Friday, August 27, 2010
Early yesterday, Dickson picked us up from Noru Maro River Lodge so we could move on to Lake Nakuru, the site of the first half of our safari. Woohoo—wildlife, here we come!
After about two hours of driving on the world’s bumpiest unpaved road, we stopped at a coffee shop/souvenir stand that happened also to be on the equator. We watched a young guy pour water into a bowl with a hole cut out in the bottom. He demonstrated how ten meters north of the equator, water swirls out clockwise and ten meters south of the equator, water swirls out counter-clockwise. On the equator, it doesn’t swirl at all. (Neither Yann nor I can remember what this effect is called, but I remember learning about it in sixth grade…) Yann proceeded to buy a piece of paper “certifying” that we’d crossed the equator for about four bucks….I’m sure the cost to frame it will be a multiple of that.
After another two hours, we arrived at Flamingo Hill Camp. I’ll immediately object to the use of the word “camp” to describe this place—it’s definitely not like any camp *we’d* ever been to! Upon arrival, we were served chilled, fresh-squeezed passion fruit juice in a glass with a flavored sugar rim. We were then shown to our “tent”. I think each tent is about the same: a heavy duty canvas tent on a concrete platform (with electricity), a large full (and fully plumbed) bathroom separated by a canvas door, and a stone veranda overlooking the plains. Each evening, they turned down our king size, canopied bed, put hot water bottles under the comforter, and let down the mosquito net. These may be our nicest accommodations yet! [Michele and Virgil, you can use this as inspiration to upgrade your already super swanky crawfish boil set-up.]
We settled in to enjoy a delicious lunch and chill out for an hour or so before Dickson retrieved us for our first game drive at 4:30. Around that time, the sky looked pretty menacing, so we grabbed our rain jackets. We entered Lake Nakuru National Park and immediately saw a big bunch of baboons. Dickson stopped so we could gawk and take pictures, but little did we know it was only the beginning!
Dickson had told us ahead of time that the main point of all safaris is to see the “big five”: water buffalo, rhinoceroses, lions, elephants, and leopards. This is leftover from the original big-game hunting safaris from back in the day—hunting safaris are now, of course, illegal. The main draw of Lake Nakuru was supposed to be flamingos, rhinos, and leopards, *if* you could find them. He said that in seven years of guiding safaris, he’d probably only seen ten leopards.
We drove over to the lake full of flamingos and pelicans and it started absolutely pouring. Great, we figured all of the animals would seek shelter and we wouldn’t see anything. That couldn’t have been further from the truth though—we saw a ton. After we left the flamingos, we saw herds of water buffalo. Then we saw a rhino! It was all alone, sort of far away, and not very visible in the grass. Yann took several photos, thinking it may be our only chance to see a rhino. It turned out to be a black rhino—they are very aggressive and travel solo. However, we caught back up to him later and managed to get some really great shots. And then after that, we saw a group of white rhinos—they are not very aggressive and travel together.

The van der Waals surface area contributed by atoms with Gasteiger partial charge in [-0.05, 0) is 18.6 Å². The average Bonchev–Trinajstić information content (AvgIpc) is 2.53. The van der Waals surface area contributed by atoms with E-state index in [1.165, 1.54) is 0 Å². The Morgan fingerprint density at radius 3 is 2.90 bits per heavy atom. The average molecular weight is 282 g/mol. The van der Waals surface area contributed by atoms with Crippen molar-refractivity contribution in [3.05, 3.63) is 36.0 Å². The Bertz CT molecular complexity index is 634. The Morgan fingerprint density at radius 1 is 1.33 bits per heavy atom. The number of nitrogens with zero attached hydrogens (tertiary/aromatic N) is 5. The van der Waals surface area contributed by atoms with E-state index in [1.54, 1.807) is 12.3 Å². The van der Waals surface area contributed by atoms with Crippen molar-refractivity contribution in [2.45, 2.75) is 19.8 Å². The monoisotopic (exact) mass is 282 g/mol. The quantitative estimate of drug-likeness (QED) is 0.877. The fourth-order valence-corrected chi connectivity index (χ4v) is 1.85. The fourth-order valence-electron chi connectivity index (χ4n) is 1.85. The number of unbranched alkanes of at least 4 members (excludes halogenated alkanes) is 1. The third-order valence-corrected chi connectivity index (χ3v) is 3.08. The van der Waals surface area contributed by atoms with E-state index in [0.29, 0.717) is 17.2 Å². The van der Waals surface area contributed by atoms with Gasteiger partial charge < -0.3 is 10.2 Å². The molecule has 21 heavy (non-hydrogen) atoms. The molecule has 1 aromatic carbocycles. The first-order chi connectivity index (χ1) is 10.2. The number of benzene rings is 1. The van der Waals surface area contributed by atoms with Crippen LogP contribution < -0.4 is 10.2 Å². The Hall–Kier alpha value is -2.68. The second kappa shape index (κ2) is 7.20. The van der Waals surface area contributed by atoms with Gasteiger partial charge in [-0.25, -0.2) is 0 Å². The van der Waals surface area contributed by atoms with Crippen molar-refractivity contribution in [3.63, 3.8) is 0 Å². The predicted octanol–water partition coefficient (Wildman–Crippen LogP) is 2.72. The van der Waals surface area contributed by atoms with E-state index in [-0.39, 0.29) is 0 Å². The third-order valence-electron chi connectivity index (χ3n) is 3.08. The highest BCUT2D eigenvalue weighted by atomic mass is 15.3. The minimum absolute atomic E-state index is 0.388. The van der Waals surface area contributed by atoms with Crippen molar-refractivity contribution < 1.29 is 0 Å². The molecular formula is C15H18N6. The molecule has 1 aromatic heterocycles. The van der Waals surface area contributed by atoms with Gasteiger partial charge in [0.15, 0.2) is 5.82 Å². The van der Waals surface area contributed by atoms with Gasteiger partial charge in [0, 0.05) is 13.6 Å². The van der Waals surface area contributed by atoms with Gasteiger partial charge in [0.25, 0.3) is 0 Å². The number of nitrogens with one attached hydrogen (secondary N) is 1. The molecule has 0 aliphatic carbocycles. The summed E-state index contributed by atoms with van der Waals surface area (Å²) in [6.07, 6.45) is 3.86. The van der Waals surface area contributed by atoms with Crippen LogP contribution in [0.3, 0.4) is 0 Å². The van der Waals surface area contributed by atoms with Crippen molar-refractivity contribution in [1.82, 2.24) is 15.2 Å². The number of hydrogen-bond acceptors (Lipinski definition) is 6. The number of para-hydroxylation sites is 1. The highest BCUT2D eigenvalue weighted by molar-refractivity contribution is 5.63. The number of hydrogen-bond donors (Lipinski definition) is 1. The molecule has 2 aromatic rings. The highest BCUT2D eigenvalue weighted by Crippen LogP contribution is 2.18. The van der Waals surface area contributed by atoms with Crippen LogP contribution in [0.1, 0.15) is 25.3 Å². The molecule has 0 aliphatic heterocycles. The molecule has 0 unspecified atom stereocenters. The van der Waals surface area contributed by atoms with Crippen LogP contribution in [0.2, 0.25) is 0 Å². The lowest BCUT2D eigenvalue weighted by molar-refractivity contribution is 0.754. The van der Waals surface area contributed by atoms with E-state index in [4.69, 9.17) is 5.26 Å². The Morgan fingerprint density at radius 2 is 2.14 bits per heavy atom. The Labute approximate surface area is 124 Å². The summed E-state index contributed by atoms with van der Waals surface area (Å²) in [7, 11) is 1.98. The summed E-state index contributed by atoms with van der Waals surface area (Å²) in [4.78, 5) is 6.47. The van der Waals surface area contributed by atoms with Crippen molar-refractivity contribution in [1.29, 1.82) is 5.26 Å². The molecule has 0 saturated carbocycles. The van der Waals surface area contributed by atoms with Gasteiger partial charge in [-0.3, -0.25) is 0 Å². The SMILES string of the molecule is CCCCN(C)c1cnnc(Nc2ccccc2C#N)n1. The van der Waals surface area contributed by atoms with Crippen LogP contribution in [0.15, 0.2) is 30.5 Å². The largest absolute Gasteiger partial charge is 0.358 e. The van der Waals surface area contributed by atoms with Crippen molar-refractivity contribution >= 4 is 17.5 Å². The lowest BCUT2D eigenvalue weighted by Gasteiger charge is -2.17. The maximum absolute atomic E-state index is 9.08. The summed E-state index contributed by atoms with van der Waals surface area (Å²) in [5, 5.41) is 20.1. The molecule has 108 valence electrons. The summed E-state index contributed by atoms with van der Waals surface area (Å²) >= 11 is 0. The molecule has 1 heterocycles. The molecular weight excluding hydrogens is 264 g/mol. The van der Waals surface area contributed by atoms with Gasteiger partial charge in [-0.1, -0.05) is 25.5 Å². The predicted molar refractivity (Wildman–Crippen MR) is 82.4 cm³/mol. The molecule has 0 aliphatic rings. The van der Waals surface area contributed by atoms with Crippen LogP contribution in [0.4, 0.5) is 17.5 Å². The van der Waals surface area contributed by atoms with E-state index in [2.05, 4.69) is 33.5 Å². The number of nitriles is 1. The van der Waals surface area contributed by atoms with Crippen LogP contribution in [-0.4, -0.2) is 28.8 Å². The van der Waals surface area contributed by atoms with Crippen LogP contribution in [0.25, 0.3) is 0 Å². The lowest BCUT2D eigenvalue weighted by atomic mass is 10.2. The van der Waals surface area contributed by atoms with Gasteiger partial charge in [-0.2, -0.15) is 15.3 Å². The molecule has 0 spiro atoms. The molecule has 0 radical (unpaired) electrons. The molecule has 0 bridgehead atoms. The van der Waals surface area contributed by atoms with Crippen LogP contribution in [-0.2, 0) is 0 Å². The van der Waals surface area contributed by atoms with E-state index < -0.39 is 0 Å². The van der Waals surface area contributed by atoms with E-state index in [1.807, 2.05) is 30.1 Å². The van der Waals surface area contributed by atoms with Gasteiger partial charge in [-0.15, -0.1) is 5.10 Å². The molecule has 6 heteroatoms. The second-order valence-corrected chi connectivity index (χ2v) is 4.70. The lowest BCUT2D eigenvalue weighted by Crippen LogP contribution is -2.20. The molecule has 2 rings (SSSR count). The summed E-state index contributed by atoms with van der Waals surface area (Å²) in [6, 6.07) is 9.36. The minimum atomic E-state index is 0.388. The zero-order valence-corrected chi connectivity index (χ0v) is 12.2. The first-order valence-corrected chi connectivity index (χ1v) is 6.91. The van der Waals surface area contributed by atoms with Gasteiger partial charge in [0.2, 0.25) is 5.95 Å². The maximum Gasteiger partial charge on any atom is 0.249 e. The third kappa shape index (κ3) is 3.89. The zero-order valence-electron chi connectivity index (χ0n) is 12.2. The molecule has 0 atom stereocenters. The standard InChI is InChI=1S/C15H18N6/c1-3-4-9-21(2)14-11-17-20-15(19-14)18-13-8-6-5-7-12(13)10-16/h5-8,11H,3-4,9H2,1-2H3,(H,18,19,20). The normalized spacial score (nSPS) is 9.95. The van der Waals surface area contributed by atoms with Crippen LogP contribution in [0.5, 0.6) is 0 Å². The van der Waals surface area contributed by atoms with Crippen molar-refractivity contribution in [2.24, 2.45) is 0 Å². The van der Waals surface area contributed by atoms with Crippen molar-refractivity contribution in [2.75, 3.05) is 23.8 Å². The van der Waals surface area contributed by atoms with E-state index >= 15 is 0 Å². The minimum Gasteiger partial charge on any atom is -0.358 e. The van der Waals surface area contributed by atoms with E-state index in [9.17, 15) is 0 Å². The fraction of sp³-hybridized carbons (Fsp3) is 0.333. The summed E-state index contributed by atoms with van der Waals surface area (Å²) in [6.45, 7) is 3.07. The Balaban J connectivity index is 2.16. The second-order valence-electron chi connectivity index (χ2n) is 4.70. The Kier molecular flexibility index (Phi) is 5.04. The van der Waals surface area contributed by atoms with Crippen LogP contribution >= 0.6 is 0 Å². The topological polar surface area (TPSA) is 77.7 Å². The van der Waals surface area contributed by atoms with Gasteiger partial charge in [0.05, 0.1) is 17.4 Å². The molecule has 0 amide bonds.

Otherwise, last night, we also saw zebras, impalas, Thompson’s gazelles, and birds: sacred ibis, marabou stork (*nasty* looking scavenger), crowned cranes (also the national bird of Uganda), egrets (they like to ride on the buffalo—I’m not sure how water buffalo made it into the big five. I don’t care how big you are; if you look like a big dumb cow and have birds perched on your back and head, you do *not* look menacing), superb starling, drongo, herons, crowned plover, seagulls, bee-eaters, and probably some others I’m forgetting.
Back at “camp”, Yann and I decided to have a cocktail before showering. I had a dawa and Yann had a Tusker beer. Dawas are something that I’d completely forgotten about since Tiffany made us drink them at Rice after a trip back home to Nairobi. Swahili for medicine, they are pretty delicious—vodka, honey, lime, and ice! Afterwards, we cleaned up in the world’s most awesome shower and headed back to a lovely dinner. We were done around 9:00 and, I’m not kidding, pretty much fell into bed. Not sure if our malaria drugs will take some getting used to or if Dickson is right and going on safari is more tiring than you’d expect.
Today, we spent about six hours in the park. We saw pretty much everything we’d seen last night and also saw Rothschild’s giraffes, black-faced vervet monkeys, black and white colobus monkeys, Grant’s gazelles, warthogs, waterbuck, elands, and birds: Ruppell’s starling, little bee-eater, helmeted guineafowl, red-cheeked cordon bleu, lilac-breasted roller, owls, fish eagle, secretary bird, hoopoe, great white pelican, greater flamingo, lesser flamingo, maccoa duck, and probably a few others I’ve forgotten.
I’ll let Yann’s pictures speak for themselves, but there were some highlights.
* We got to see the start of a fight between two black rhinos, seemingly refereed by an egret. Unfortunately, one seemed to lose interest in his opponent (instead getting more excited about trying to charge one of the vans), so there was no real violence. I’ve never understood the lure of boxing, but seeing two multiple-ton animals getting ready to duke it out was pretty cool.
* Dickson told us that black-faced vervet monkeys are also called blue-balled monkeys—no, seriously, the male has a bright powder blue scrotum and Ferrari-red penis!
* A giant grasshopper fell into our van and crawled up my leg—very surprising and ticklish! It was very prehistoric-looking in its size. I could have sworn it was a foot long, but I guess it was only about three inches.